Patient Advocates Disappointed with Court Decision on Premium Tax Credits in Federal Marketplaces
National Patient Groups Filed Amici Brief in U.S. Court of Appeals for the D.C. Circuit Supporting Availability of Premium Tax Credits in Federal and State Marketplaces
WASHINGTON – July 22, 2014 – The nation’s leading groups representing patients with and survivors of cancer, diabetes, heart disease and stroke issued the following statement today in response to the decision by the U.S. Court of Appeals for the D.C. Circuit in the case of Halbig v. Burwell.
The American Cancer Society, American Cancer Society Cancer Action Network, American Diabetes Association and American Heart Association filed an amici brief in the case (then Halbig v. Sebelius) in February arguing that Congress intended to provide premium tax credits to consumers in both state-run and federal marketplaces as a way to make health coverage more affordable. The amici brief is available at http://bit.ly/1c2IwqA.
Following is the groups’ joint statement:
“On behalf of the tens of millions of people nationwide who have experienced cancer, diabetes, heart disease and stroke, we are deeply disappointed with the decision of the U.S. Court of Appeals for the D.C. Circuit, which denies premium tax credits that make health coverage more affordable to people who buy a plan in the federally facilitated marketplace. Two federal district courts, including the lower court in this case, previously ruled that tax credits are available in the federal marketplace under the Affordable Care Act. Today’s decision will not be the final word on this matter.
“Being uninsured can have disastrous consequences for people with chronic diseases. Numerous studies have shown that people without health insurance are less likely to receive screenings and other services that can prevent disease or detect dangerous conditions early, and are more likely to delay treatment. For example:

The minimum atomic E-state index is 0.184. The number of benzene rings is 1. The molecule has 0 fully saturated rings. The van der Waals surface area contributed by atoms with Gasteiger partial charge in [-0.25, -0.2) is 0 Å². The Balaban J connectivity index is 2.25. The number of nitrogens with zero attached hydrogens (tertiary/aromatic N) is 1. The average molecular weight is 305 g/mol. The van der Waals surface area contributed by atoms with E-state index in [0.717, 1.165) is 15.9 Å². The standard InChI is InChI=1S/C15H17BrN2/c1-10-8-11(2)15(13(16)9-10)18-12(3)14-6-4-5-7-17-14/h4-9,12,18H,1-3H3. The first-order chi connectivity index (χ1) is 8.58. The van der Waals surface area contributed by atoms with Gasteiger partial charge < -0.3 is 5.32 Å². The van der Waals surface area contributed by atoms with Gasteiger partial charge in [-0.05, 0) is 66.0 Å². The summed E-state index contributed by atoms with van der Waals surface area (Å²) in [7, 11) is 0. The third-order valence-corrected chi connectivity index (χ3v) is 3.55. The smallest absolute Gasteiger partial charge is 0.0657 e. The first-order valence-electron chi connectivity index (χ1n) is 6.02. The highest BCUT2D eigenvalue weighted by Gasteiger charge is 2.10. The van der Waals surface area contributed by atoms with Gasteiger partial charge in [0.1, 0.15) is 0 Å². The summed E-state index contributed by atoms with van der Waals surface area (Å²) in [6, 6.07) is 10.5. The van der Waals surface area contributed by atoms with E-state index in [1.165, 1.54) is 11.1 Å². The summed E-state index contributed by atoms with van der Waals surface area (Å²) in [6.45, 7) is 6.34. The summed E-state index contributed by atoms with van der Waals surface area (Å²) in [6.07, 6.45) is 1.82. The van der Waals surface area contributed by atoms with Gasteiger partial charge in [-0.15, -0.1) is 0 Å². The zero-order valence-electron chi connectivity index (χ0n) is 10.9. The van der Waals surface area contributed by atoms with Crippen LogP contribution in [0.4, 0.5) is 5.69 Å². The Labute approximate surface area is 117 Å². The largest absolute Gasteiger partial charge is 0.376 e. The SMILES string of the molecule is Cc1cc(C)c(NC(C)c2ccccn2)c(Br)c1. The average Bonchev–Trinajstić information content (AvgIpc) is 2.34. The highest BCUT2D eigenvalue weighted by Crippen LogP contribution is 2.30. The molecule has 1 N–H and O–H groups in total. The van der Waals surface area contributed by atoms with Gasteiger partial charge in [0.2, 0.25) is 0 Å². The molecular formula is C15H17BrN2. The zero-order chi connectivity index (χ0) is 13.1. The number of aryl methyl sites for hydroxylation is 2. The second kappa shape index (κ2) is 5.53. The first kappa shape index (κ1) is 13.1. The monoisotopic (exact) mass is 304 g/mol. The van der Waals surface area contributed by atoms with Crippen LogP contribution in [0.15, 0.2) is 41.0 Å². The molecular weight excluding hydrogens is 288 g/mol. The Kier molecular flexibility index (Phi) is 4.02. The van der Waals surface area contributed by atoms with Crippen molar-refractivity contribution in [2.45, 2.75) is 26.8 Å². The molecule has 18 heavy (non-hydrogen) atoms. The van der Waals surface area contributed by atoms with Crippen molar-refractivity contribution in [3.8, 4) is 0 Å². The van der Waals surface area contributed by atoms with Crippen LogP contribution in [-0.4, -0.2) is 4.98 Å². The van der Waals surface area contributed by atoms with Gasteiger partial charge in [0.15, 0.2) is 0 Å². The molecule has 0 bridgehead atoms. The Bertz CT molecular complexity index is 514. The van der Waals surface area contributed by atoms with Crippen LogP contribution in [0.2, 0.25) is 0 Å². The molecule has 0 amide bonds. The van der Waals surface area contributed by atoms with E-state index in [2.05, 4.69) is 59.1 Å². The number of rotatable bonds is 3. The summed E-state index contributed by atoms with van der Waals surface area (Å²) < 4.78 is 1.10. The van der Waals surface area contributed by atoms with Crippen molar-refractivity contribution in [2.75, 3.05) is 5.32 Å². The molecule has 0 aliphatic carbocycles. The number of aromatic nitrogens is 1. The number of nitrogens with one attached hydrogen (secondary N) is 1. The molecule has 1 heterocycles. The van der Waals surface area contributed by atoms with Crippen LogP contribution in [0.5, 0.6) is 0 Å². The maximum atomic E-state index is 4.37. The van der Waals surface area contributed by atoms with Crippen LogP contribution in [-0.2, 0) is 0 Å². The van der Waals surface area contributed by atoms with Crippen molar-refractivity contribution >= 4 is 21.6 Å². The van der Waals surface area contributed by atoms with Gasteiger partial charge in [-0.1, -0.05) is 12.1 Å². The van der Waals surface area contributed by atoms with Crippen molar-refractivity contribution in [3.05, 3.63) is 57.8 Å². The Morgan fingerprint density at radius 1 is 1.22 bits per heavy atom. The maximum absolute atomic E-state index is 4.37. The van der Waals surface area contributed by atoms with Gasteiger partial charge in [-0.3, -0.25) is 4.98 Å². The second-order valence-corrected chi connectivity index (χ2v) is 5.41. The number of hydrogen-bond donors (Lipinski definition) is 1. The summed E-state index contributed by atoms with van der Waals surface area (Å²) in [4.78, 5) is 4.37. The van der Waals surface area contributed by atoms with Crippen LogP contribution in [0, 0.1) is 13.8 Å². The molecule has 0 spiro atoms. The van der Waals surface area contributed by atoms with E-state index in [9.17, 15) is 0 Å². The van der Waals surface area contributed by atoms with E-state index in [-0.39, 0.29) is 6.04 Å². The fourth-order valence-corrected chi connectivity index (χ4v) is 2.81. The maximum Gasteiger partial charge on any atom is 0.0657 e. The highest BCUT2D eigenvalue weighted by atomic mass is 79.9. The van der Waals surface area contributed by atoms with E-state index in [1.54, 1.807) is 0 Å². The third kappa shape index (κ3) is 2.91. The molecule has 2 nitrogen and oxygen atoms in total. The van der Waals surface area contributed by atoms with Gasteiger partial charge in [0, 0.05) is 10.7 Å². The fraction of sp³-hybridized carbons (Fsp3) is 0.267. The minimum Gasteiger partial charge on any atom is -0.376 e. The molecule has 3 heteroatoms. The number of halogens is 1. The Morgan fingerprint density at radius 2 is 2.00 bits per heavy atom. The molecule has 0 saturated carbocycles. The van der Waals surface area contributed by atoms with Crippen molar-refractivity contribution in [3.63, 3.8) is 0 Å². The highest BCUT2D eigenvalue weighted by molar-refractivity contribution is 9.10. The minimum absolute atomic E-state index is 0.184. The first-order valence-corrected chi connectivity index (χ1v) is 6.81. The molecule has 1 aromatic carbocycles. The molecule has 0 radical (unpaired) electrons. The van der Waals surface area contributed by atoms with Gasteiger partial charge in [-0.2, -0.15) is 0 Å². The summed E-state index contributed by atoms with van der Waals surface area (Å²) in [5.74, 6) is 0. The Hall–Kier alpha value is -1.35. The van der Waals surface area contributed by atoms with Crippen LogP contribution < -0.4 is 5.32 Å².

- The uninsured are less likely than people with health coverage to be screened for cancer, more likely to be diagnosed with cancer at advanced stages and less likely to survive the disease. Regardless of insurance status, cancer patients are more than two and a half times as likely to file for bankruptcy as people who do not have cancer.
- Uninsured patients with cardiovascular disease have higher mortality rates and poorer blood pressure control than people with insurance, and uninsured stroke victims experience greater neurological impairment, longer hospital stays and a higher risk of death than the insured. More than half of cardiovascular patients report having difficulty paying for medical care, and many of those delay treatment and care as a result.
- Patients without health insurance are twice as likely to have a complication from diabetes as patients with insurance coverage. Uninsured people with diabetes are more than 30 percent more likely that those with coverage to visit an emergency room.